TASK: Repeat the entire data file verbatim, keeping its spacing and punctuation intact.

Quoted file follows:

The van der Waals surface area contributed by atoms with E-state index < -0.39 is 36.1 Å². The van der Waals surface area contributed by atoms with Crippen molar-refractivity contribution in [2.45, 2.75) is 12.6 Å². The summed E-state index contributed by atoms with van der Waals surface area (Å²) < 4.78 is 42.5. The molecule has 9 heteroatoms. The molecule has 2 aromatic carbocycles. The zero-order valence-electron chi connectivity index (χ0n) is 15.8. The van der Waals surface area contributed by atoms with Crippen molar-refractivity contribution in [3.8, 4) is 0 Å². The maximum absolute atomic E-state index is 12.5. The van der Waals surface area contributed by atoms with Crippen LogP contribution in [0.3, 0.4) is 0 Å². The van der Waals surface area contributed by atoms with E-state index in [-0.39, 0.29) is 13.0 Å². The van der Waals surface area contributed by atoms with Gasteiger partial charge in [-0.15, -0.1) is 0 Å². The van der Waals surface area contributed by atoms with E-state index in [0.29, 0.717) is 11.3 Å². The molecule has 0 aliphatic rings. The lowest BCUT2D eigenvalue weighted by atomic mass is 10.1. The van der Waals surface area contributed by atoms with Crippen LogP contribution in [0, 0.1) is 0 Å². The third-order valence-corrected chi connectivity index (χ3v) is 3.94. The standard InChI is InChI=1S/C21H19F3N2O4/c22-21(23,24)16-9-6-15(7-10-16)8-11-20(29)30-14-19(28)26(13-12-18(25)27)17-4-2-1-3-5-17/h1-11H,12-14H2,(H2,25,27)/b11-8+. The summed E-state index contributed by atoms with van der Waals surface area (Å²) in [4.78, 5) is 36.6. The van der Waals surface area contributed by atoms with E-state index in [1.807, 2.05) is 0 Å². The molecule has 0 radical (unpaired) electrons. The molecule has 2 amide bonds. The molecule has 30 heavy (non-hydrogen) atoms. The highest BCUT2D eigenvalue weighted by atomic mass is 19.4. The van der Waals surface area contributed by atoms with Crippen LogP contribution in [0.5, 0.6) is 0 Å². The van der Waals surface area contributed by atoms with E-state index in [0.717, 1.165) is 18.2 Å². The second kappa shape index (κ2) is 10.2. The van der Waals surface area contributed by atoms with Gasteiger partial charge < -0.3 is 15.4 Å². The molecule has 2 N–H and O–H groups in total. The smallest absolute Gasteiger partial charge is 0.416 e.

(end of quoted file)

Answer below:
The van der Waals surface area contributed by atoms with E-state index < -0.39 is 36.1 Å². The van der Waals surface area contributed by atoms with Crippen molar-refractivity contribution in [2.45, 2.75) is 12.6 Å². The summed E-state index contributed by atoms with van der Waals surface area (Å²) < 4.78 is 42.5. The molecule has 9 heteroatoms. The molecule has 2 aromatic carbocycles. The zero-order valence-electron chi connectivity index (χ0n) is 15.8. The van der Waals surface area contributed by atoms with Crippen molar-refractivity contribution in [3.8, 4) is 0 Å². The maximum absolute atomic E-state index is 12.5. The van der Waals surface area contributed by atoms with Crippen LogP contribution in [0.3, 0.4) is 0 Å². The van der Waals surface area contributed by atoms with E-state index in [-0.39, 0.29) is 13.0 Å². The van der Waals surface area contributed by atoms with Gasteiger partial charge in [-0.15, -0.1) is 0 Å². The van der Waals surface area contributed by atoms with E-state index in [0.29, 0.717) is 11.3 Å². The molecule has 0 aliphatic rings. The lowest BCUT2D eigenvalue weighted by atomic mass is 10.1. The van der Waals surface area contributed by atoms with Crippen LogP contribution in [0, 0.1) is 0 Å². The third-order valence-corrected chi connectivity index (χ3v) is 3.94. The standard InChI is InChI=1S/C21H19F3N2O4/c22-21(23,24)16-9-6-15(7-10-16)8-11-20(29)30-14-19(28)26(13-12-18(25)27)17-4-2-1-3-5-17/h1-11H,12-14H2,(H2,25,27)/b11-8+. The summed E-state index contributed by atoms with van der Waals surface area (Å²) in [4.78, 5) is 36.6. The van der Waals surface area contributed by atoms with E-state index in [1.807, 2.05) is 0 Å². The molecule has 0 radical (unpaired) electrons. The molecule has 2 amide bonds. The molecule has 30 heavy (non-hydrogen) atoms. The highest BCUT2D eigenvalue weighted by atomic mass is 19.4. The van der Waals surface area contributed by atoms with Crippen LogP contribution in [0.5, 0.6) is 0 Å². The van der Waals surface area contributed by atoms with E-state index in [0.717, 1.165) is 18.2 Å². The second kappa shape index (κ2) is 10.2. The van der Waals surface area contributed by atoms with Gasteiger partial charge < -0.3 is 15.4 Å². The molecule has 2 N–H and O–H groups in total. The smallest absolute Gasteiger partial charge is 0.416 e.